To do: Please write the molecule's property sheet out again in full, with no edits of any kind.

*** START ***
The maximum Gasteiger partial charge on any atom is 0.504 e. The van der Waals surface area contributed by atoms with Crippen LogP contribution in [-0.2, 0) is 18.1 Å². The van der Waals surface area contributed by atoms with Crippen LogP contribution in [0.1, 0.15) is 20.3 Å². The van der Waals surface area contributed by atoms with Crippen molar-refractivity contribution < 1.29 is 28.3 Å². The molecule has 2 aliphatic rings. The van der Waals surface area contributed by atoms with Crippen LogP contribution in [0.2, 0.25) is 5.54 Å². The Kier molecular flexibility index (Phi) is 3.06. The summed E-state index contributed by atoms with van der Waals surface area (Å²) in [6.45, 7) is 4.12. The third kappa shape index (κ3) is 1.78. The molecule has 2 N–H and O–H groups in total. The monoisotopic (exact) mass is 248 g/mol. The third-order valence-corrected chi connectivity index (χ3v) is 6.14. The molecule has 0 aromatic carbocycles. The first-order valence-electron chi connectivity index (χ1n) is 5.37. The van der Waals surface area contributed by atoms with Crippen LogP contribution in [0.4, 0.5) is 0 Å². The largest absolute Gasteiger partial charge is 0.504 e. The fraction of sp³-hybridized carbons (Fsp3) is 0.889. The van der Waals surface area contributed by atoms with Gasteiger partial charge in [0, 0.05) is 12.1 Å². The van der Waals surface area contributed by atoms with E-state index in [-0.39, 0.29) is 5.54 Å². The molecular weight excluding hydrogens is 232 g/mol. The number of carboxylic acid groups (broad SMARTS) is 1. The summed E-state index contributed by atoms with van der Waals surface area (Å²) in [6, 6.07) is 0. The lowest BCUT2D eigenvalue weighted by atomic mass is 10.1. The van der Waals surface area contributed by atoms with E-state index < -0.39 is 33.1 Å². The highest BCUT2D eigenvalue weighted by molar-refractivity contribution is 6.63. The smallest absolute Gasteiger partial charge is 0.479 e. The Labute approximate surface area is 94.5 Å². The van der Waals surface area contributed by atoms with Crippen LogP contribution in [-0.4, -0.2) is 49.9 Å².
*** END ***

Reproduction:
The maximum Gasteiger partial charge on any atom is 0.504 e. The van der Waals surface area contributed by atoms with Crippen LogP contribution in [-0.2, 0) is 18.1 Å². The van der Waals surface area contributed by atoms with Crippen LogP contribution in [0.1, 0.15) is 20.3 Å². The van der Waals surface area contributed by atoms with Crippen molar-refractivity contribution < 1.29 is 28.3 Å². The molecule has 2 aliphatic rings. The van der Waals surface area contributed by atoms with Crippen LogP contribution in [0.2, 0.25) is 5.54 Å². The Kier molecular flexibility index (Phi) is 3.06. The summed E-state index contributed by atoms with van der Waals surface area (Å²) in [6.45, 7) is 4.12. The third kappa shape index (κ3) is 1.78. The molecule has 2 N–H and O–H groups in total. The monoisotopic (exact) mass is 248 g/mol. The third-order valence-corrected chi connectivity index (χ3v) is 6.14. The molecule has 0 aromatic carbocycles. The first-order valence-electron chi connectivity index (χ1n) is 5.37. The van der Waals surface area contributed by atoms with Crippen LogP contribution in [0.4, 0.5) is 0 Å². The largest absolute Gasteiger partial charge is 0.504 e. The fraction of sp³-hybridized carbons (Fsp3) is 0.889. The van der Waals surface area contributed by atoms with Gasteiger partial charge in [0, 0.05) is 12.1 Å². The van der Waals surface area contributed by atoms with E-state index in [-0.39, 0.29) is 5.54 Å². The molecular weight excluding hydrogens is 232 g/mol. The number of carboxylic acid groups (broad SMARTS) is 1. The summed E-state index contributed by atoms with van der Waals surface area (Å²) in [6, 6.07) is 0. The lowest BCUT2D eigenvalue weighted by atomic mass is 10.1. The van der Waals surface area contributed by atoms with E-state index < -0.39 is 33.1 Å². The highest BCUT2D eigenvalue weighted by molar-refractivity contribution is 6.63. The smallest absolute Gasteiger partial charge is 0.479 e. The Labute approximate surface area is 94.5 Å². The van der Waals surface area contributed by atoms with Crippen LogP contribution in [-0.4, -0.2) is 49.9 Å².